CSA Streamlines Capital Raising Rules

On September 8, 2022, the Canadian Securities Administrators (the “CSA”) announced the adoption of a new prospectus exemption for issuers listed on a Canadian stock exchange[1]. The goal of the new exemption is to provide issuers with a more efficient way to raise smaller capital and gain greater access to retail investors, while reducing regulatory burden and associated costs.

Subject to receiving all necessary ministerial approvals, the exemption will come into effect on November 21, 2022.

The purpose of the exemption is to provide certain issuers with the ability to raise capital based on their continuous disclosure statements. While the exemption promises to create another flexible and efficient method of accessing public capital, we note that use of the prospectus exemption may not be available to all issuers and that there are limits on the amount an issuer may unite in reliance on the exemption in any jurisdiction. time of year (discussed in more detail below).

The prospectus exemption will be available to an issuer if:

(a) it has been a reporting issuer in a Canadian jurisdiction for at least 12 months;

(b) it has equity securities listed on a recognized stock exchange in Canada;

(c) it has active business activities (for example, it has not ceased operations and it is not a capital pool company or a special purpose acquisition company) and it has not recently entered into a restructuring transaction with a person or company that had no active business operations;

d) it is not an investment fund;

(e) it has filed all continuous disclosure documents required under Canadian securities laws;

(f) he has filed a short offer document; and

(g) it does not intend to use its available funds to effect a material acquisition, a restructuring transaction or any other transaction for which security holder approval would be required.

The maximum amount that can be raised by an issuer relying on this new exemption in a one-year period is the greater of $5 million or 10% of its market capitalization, up to a maximum of 10 millions of dollars. In addition, a distribution under this exemption, combined with all other distributions made under this exemption within a one-year period, cannot result in an increase of more than 50% in the outstanding listed securities of the transmitter.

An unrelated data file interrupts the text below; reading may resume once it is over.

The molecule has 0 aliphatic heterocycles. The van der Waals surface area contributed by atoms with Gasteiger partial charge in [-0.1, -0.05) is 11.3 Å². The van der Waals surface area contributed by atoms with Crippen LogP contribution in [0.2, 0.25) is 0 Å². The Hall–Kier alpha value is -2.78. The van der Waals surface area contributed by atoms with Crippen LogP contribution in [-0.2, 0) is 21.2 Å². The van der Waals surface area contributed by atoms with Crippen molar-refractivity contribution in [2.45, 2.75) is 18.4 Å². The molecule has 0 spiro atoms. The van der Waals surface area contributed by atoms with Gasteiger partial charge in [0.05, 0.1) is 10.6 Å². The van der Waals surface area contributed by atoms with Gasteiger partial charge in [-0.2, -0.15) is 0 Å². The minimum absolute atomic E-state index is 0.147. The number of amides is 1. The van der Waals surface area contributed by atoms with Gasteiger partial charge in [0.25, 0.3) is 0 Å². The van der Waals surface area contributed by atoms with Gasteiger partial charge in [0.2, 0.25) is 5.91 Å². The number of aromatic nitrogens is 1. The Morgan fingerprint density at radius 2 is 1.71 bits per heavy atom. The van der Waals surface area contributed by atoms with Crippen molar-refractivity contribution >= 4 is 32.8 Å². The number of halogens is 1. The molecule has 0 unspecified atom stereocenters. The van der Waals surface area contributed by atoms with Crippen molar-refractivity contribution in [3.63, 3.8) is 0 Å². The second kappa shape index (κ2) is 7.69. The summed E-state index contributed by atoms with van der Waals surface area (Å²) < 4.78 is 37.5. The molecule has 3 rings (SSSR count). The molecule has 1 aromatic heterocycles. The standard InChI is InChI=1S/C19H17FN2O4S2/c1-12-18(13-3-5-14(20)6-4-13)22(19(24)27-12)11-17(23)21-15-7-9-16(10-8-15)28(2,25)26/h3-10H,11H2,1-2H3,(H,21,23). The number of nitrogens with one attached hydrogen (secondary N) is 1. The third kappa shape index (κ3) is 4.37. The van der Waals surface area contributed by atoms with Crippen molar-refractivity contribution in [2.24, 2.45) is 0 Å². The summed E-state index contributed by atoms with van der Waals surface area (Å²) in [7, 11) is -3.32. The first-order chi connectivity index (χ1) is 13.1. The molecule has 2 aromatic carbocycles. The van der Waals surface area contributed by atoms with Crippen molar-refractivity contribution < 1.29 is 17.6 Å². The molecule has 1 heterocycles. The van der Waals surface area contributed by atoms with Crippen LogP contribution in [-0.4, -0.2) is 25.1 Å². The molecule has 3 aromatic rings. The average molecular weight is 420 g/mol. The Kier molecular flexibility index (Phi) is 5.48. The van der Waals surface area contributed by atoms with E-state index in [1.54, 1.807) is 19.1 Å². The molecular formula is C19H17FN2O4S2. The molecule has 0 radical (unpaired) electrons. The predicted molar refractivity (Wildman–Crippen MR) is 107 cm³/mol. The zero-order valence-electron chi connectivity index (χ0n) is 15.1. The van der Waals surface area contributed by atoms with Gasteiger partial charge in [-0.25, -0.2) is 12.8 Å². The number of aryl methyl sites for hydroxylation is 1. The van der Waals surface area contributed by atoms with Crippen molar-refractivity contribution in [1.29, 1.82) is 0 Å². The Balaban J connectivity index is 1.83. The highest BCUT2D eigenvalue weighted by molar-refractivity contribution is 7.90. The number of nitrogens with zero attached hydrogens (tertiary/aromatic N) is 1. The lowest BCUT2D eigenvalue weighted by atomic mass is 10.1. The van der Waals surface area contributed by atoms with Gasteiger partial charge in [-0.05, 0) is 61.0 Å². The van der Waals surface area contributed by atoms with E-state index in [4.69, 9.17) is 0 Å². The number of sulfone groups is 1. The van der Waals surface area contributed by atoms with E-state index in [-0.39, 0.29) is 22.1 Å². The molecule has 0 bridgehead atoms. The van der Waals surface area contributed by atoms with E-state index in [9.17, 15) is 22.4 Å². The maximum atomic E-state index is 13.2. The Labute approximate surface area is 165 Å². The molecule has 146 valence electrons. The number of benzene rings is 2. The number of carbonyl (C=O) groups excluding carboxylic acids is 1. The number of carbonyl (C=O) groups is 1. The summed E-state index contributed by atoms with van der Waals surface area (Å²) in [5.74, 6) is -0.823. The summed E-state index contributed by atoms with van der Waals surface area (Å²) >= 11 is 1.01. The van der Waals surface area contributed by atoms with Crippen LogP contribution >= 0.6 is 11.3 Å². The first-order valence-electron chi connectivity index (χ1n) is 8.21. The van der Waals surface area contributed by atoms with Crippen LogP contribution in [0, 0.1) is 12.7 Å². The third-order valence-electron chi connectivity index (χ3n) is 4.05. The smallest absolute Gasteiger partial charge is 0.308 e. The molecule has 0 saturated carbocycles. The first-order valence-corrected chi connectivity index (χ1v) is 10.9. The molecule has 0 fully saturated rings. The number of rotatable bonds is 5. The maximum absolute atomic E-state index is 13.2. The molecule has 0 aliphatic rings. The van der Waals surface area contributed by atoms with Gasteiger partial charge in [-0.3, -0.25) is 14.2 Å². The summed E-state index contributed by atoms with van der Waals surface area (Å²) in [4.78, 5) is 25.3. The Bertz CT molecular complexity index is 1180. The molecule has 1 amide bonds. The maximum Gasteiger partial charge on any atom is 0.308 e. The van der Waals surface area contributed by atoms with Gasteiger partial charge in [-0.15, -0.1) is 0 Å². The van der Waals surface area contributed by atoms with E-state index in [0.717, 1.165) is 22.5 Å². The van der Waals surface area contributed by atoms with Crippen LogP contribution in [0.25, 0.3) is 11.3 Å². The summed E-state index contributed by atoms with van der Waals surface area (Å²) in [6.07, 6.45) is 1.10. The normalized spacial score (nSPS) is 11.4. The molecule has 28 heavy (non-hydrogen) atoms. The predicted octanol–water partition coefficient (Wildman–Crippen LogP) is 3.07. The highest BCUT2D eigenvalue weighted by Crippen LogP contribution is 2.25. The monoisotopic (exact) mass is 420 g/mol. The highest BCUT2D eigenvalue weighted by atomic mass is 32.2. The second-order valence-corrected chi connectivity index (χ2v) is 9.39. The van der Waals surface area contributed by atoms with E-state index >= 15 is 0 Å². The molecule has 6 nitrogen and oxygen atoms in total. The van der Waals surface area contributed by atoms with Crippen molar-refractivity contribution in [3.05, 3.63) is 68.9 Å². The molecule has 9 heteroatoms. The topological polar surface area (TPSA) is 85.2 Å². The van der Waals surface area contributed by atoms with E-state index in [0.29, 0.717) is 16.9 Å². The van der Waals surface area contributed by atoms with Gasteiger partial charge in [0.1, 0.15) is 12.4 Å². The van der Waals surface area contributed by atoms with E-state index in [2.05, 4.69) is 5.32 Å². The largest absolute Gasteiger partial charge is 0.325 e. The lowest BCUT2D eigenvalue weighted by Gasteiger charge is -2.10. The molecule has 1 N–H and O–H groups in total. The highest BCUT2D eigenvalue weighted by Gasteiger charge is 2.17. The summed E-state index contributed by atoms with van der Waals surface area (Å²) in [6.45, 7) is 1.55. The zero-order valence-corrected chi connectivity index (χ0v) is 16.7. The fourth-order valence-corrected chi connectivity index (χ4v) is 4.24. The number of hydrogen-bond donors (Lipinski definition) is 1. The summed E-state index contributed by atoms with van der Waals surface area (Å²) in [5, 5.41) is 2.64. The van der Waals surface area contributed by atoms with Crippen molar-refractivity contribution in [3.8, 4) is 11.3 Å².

The issuer wishing to rely on this exemption must also set a minimum investment amount such that it can reasonably expect, after the distribution, to have sufficient funds to meet its business objectives and its liquidity needs. for a period of 12 months.

Prior to soliciting an offer to purchase, issuers shall (i) file with the securities regulatory authorities in each jurisdiction where the offer is made: (A) a press release announcing the offering that contains the prescribed language[2]and (B) a duly completed short offer document (the “Short offer form”) in the form prescribed in Form 45-106A19 – Listed Issuer Finance Document[3]; and (ii) if the issuer has a website, post the completed short offer form on its website. Issuers will also need to ensure that all information provided to purchasers in the short offer form and in some of their continuous disclosure documents discloses all material facts about the securities being offered. If the short offer form contains misrepresentations, purchasers of securities will have the right to rescind their purchase or the right to seek damages from the issuer.

Securities issued under the exemption will be freely transferable (i.e. not subject to resale restrictions under National Instrument 45-102 – Resale of Securities). Issuers are only permitted to offer listed equity securities and units consisting of listed equity securities and warrants to purchase the listed equity securities under the exemption, and may not offer subscription receipts , special warrants or convertible debentures.

There is no requirement that a broker be retained in connection with an offering made under the listed issuer exemption. The CSA have decided to maintain the flexibility of the exemption to allow issuers to make distributions of securities as they see fit, whether through a registered dealer or on their own. However, issuers undertaking distributions in reliance on the listed issuer exemption without a registered dealer will still be required to assess, using existing CSA guidance[4]that they are engaged in the business of trading in securities and therefore are required to satisfy the registration requirement under applicable securities laws.

The exemption was developed by the CSA based on comments received from CSA Consultation Paper 51-404 – Considerations for Reducing Regulatory Burden for Non-Investment Fund Reporting Issuers[5].

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